Mickey Gordon is a basketball referee who travels to France to bury his father. Ellen Andrews is an American living in Paris who works for the airline he flies on. They meet and fall in ... See full summary »
In 2001 Jack Cardiff (1914-2009) became the first director of photography in the history of the Academy Awards to win an Honorary Oscar. But the first time he clasped the famous statuette ... See full summary »
Vietnam veteran Leon Barlow is struggling as a writer, and his personal life isn't much better. His unsympathetic ex-wife Marilyn doesn't approve of his visits with his two children, and he... See full summary »
After being dumped by his girlfriend, a boy runs away to California. But he ends up in heaven because he dies after trying to help a family from drowning in a river. In heaven he'll meet a beautiful girl, who has never reincarnated before.
Betty has a crush on her tennis coach Mike. He keeps on promising to call, but never does - she doesn't know that he's a little dealer. After a failed deal in someone else's district he has... See full summary »
Six schoolgirls find themselves without their parents. Moreover their basket ball team are traveling. As they are at a loss what to do, they organize a slumber party during which each of them will tell about her first experience of sex.
Wilder and Wallace are brothers and pyrokinetics. Ever since childhood they've been able to start fires with their minds but following a tragedy in which they accidentally killed a man, the... See full summary »
When school teacher Harriet Winslow goes to Mexico to teach, she is kidnapped by Gen. Tomas Arroyo and his revolutionaries. An aging American, Ambrose "Old Gringo" Bierce also in Mexico, ... See full summary »
All We Are Saying is a personal look at what makes musicians tick -- a look into the psyches of some of the top musical artists of the day. Through a series of intimate conversations, over ... See full summary »
Rosanna Arquette informally interviews several contrasting actresses about how they cope with being a woman in the entertainment industry. The chauvenism of male crew is discussed, the pretentiousness / stereotyping of female characters in American film now. Interviews include those with Alley Sheedy, Martha Plimpton, Debra Winger, Emmanual Beart, and Rosanna's sister, Patricia Arquette -among others. Although a documentary this film seems affected, Arquette never has an argument, never says anything bad about another actress, in fact, complimenting just about everyone of them as being her favourite actress. Written by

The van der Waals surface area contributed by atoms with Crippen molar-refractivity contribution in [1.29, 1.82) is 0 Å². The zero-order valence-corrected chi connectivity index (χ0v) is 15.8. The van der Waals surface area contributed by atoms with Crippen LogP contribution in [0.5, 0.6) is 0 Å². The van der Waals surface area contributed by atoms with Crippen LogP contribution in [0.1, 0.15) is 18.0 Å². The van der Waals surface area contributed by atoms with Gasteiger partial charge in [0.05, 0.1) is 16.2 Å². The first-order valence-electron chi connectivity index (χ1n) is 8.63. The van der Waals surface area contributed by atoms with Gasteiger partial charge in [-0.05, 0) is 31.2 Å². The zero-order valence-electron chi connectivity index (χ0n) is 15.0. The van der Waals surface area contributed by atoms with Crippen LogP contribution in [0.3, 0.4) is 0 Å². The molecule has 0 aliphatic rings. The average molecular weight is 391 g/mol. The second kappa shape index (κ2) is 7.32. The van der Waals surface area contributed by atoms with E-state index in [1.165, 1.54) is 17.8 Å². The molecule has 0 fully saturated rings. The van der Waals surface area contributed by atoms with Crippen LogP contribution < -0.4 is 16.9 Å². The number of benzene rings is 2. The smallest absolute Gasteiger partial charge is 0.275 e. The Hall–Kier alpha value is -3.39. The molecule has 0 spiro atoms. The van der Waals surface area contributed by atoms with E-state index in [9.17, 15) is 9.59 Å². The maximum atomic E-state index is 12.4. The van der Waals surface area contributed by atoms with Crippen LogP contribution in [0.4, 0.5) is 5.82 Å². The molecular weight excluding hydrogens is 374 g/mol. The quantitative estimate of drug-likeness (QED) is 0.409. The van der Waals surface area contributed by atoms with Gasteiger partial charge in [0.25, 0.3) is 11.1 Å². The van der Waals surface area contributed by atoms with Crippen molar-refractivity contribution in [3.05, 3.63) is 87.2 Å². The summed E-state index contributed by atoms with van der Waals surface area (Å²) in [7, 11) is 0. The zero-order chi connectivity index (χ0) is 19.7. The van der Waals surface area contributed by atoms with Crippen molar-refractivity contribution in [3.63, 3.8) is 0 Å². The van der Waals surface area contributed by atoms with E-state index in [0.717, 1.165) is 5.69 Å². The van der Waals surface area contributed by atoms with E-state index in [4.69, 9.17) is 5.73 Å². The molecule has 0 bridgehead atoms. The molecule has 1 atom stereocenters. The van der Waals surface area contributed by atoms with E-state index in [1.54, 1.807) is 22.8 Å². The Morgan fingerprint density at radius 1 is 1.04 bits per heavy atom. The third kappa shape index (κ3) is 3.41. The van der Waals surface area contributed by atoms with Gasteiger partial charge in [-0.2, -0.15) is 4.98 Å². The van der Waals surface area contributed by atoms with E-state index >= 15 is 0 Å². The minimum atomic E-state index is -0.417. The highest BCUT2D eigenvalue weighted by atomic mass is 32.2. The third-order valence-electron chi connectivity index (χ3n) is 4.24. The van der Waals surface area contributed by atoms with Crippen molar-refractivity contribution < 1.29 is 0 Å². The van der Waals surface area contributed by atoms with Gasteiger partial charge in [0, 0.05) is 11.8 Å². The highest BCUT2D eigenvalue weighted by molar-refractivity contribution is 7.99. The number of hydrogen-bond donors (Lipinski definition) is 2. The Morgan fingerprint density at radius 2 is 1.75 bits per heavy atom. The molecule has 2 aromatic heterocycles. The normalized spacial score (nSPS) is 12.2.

Screened as one of "out-of-competition" films at the Cannes Film Festival, May 2002. Director Rosanna Arquette says she made the documentary when she was struck by the fact that Debra Winger, who earned three Oscar nominations, had left the profession in her 30s. See more »
Or even if you have to walk in, in a tight fitting shirt and look sexy. You know what I mean? It's like that's what you're about in that scene, that stays with you for the whole day and it goes on and on and on. And then people say 'why are there so many 13 year olds that are bulimic?' Hello.
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Instead of saying a Rosanna Arquette film, it says a Rosanna Arquette Experience and instead of saying Directed by, it says Experienced by Rosanna Arquette. See more »
Interesting, then redundant, then just plain self-serving.
I started out liking this film. Ms. Arquette was making some good points, talking to some very interesting actresses (Jane Fonda is a standout, as well as Debra Winger herself.) But this film could have easily been 20 minutes shorter--it just seemed to go on and on. In the end, when all of the actresses involved in the documentary are signing their names in lipstick on pieces of mirror (huh?), Rosanna is the very last one to do it. It just hit the point that this was such a vanity piece rather than a serious piece of filmmaking, which it really could have been, if someone else had directed it that is.
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